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Here’s why Disney Lorcana is ditching best-of-three tournaments

Disney Lorcana game development manager Tim Schilder explains the new two-game tournament format coming to Lorcana Challenge events.

Disney Lorcana tournanents - art of Peter Pan in green clothes

Starting at the end of May, Disney Lorcana tournament attendees in North America and Europe will face a new form of Lorcana Challenge events – an innovative new two-game round format that its creators hope will lead to “faster-paced gameplay” and “more efficient and engaging tournaments”. Game Development Manager Tim Schilder filled Wargamer in on the details in an exclusive interview.

Disney Lorcana’s popularity has been explosive, with early Lorcana Challenge events selling out within minutes of tickets going on sale. You’ll find plenty of online Lorcana discussions between fans trying to optimize their decks for competitive play and seeking out the best Lorcana cards to tackle the meta. All that makes a smooth and enjoyable tournament experience so much more important.

Disney Lorcana tournametns - art of Rapunzel in a pink dress whirling her hair like a lasso

The new Lorcana Challenge format will forgo traditional best-of-one or best-of-three rounds, instead borrowing a note from sports that run paired ‘home and away’ games. Players will play two games each round, earning three points for each win, and a bonus point for winning both games. This scoring system – and a number of tie-breakers – will determine the top cut players, who then compete in traditional, single elimination, best-of-three rounds.

Early in development the team was bouncing back and forth between best-of-one and best-of-three, but nothing felt right. Lorcana’s Co-Designer Steve Warner first suggested two-game rounds, Schilder recalls. “When I realized he wasn’t joking I started spinning the idea around in my head and the more I thought about it, the more I was hooked that this was the answer.”

The new two-game format will mean that many rounds don’t have a definitive winner. But according to Schilder, this is a feature, not a bug. “Slow play and intentional draws” have proven to be a problem in best-of-three tournaments, as players who have won one match and lost another run down the clock to guarantee a draw when they suspect the alternative is to lose.

Disney Lorcana tournaments - a display of Ursula's Return products

That isn’t a problem in two-game rounds. “We have noticed a significant decrease in games going to time or instances where players end up not finishing the game – even though we have reduced the round time to 45 minutes”. There are also no instances of players losing two matches in a row and having to sit on their thumbs while they wait for other players to finish a third game.

With the Disney license attached to a whip-smart game engine, Lorcana attracts diverse players, ranging from children to tournament grinders – and of course, tournament grinders who are also children. Schilder says that two-round has received “extensive playtesting sessions” with both internal tests and external simulated tournaments, with playtesters ranging “from young players to adults”.

“Competitive players approached the format with skepticism” Schilder says, but “most of them liked the system after experiencing it”. He notes: “it can be tricky to predict all reactions and scenarios during playtesting, so we’re always listening to players who participate in real-life tournaments and taking their experiences into consideration”.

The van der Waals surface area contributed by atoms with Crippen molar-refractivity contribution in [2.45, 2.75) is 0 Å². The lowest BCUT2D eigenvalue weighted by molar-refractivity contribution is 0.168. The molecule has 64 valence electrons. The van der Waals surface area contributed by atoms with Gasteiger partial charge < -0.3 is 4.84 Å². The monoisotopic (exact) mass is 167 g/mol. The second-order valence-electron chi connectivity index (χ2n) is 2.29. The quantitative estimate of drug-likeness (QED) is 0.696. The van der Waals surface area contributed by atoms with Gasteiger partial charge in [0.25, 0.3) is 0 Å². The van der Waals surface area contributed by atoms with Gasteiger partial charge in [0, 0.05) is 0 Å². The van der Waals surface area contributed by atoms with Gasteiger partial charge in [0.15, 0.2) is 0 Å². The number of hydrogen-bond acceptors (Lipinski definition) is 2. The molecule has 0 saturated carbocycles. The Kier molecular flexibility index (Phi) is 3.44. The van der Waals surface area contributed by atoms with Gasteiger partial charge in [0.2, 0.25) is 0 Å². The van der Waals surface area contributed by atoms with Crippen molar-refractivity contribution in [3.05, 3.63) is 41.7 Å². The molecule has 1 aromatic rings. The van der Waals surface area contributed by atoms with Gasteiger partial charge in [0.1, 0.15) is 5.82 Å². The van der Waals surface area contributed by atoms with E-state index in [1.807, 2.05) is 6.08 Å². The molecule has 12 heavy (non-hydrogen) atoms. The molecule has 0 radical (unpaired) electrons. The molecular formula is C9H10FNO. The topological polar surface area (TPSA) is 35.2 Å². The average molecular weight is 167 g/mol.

Disney Lorcana tournament - art of Aurora, the princess from Sleeping beauty, in a blue dress surrounded by swirling thorns

That feedback is evident in the finalised scoring system for the new format. Originally, players only received a single point for winning a match, so the bonus point they got for winning both games in a round was weighted the same as a match win. This was a hotly debated point among competitive players, which lead to the current weighting.

Schilder sees new strategic challenges for players under the new format. “I personally love that this format makes players think more strategically about how their deck plays when going first versus how it plays when going second”, he says.

Two-round should also help to reduce feel-bad moments. “If you win the first game in a best-of-three but lose the other two, you don’t usually end up getting anything”, Schilder notes. This points-driven format ensures “every game matters” and contributes to your final standing – and player’s scores are much more easily comprehensible, great for players who want to track their personal performance.

The reduced downtime and clearer scoring should be welcome for spectators, whether they’re avidly following the competitive circuit, or supporting a young Illumineer.

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If you’ve never played in a tournament before, we heartily recommend giving it a shot – get upgrading your Lorcana starter decks into something fierce! The video by The Inkwell, embedded above, explains the Lorcana Challenge, the premiere event series, and there are many more local events organised by stores.

We’ll be watching the Lorcana tournament scene to see how the new format fares once it’s out in the wild – perhaps other trading card games will take note and implement it, if it proves sufficiently popular. To keep up to speed with Lorcana news, you can follow Wargamer on Google news.